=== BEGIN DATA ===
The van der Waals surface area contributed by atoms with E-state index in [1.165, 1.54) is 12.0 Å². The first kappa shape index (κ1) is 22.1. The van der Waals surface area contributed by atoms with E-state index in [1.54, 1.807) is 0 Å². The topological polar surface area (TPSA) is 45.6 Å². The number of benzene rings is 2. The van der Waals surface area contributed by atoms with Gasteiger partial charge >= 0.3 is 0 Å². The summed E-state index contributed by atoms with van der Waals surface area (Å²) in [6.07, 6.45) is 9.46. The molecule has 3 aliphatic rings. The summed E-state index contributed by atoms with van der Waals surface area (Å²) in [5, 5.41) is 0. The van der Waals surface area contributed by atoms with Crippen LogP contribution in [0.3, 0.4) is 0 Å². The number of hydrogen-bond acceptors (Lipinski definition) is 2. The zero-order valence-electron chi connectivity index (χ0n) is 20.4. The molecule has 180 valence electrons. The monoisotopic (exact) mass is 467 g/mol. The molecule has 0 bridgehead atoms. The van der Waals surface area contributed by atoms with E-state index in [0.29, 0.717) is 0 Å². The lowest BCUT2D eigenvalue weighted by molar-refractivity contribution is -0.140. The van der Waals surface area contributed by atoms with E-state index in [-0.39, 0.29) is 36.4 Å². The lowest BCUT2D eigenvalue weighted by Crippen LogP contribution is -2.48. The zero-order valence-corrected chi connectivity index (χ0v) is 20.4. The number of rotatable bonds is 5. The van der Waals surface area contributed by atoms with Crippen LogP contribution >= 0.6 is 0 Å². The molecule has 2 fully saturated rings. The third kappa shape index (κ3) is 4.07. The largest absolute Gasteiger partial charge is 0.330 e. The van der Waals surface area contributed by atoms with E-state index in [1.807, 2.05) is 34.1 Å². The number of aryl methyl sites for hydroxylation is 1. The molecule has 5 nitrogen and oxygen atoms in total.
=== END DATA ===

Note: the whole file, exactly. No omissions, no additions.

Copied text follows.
The van der Waals surface area contributed by atoms with E-state index in [1.165, 1.54) is 12.0 Å². The first kappa shape index (κ1) is 22.1. The van der Waals surface area contributed by atoms with E-state index in [1.54, 1.807) is 0 Å². The topological polar surface area (TPSA) is 45.6 Å². The number of benzene rings is 2. The van der Waals surface area contributed by atoms with Gasteiger partial charge >= 0.3 is 0 Å². The summed E-state index contributed by atoms with van der Waals surface area (Å²) in [6.07, 6.45) is 9.46. The molecule has 3 aliphatic rings. The summed E-state index contributed by atoms with van der Waals surface area (Å²) in [5, 5.41) is 0. The van der Waals surface area contributed by atoms with Crippen LogP contribution in [0.3, 0.4) is 0 Å². The number of hydrogen-bond acceptors (Lipinski definition) is 2. The zero-order valence-electron chi connectivity index (χ0n) is 20.4. The molecule has 180 valence electrons. The monoisotopic (exact) mass is 467 g/mol. The molecule has 0 bridgehead atoms. The van der Waals surface area contributed by atoms with E-state index in [0.29, 0.717) is 0 Å². The lowest BCUT2D eigenvalue weighted by molar-refractivity contribution is -0.140. The van der Waals surface area contributed by atoms with E-state index in [-0.39, 0.29) is 36.4 Å². The lowest BCUT2D eigenvalue weighted by Crippen LogP contribution is -2.48. The zero-order valence-corrected chi connectivity index (χ0v) is 20.4. The number of rotatable bonds is 5. The van der Waals surface area contributed by atoms with Crippen LogP contribution >= 0.6 is 0 Å². The molecule has 2 fully saturated rings. The third kappa shape index (κ3) is 4.07. The largest absolute Gasteiger partial charge is 0.330 e. The van der Waals surface area contributed by atoms with E-state index in [1.807, 2.05) is 34.1 Å². The number of aryl methyl sites for hydroxylation is 1. The molecule has 5 nitrogen and oxygen atoms in total.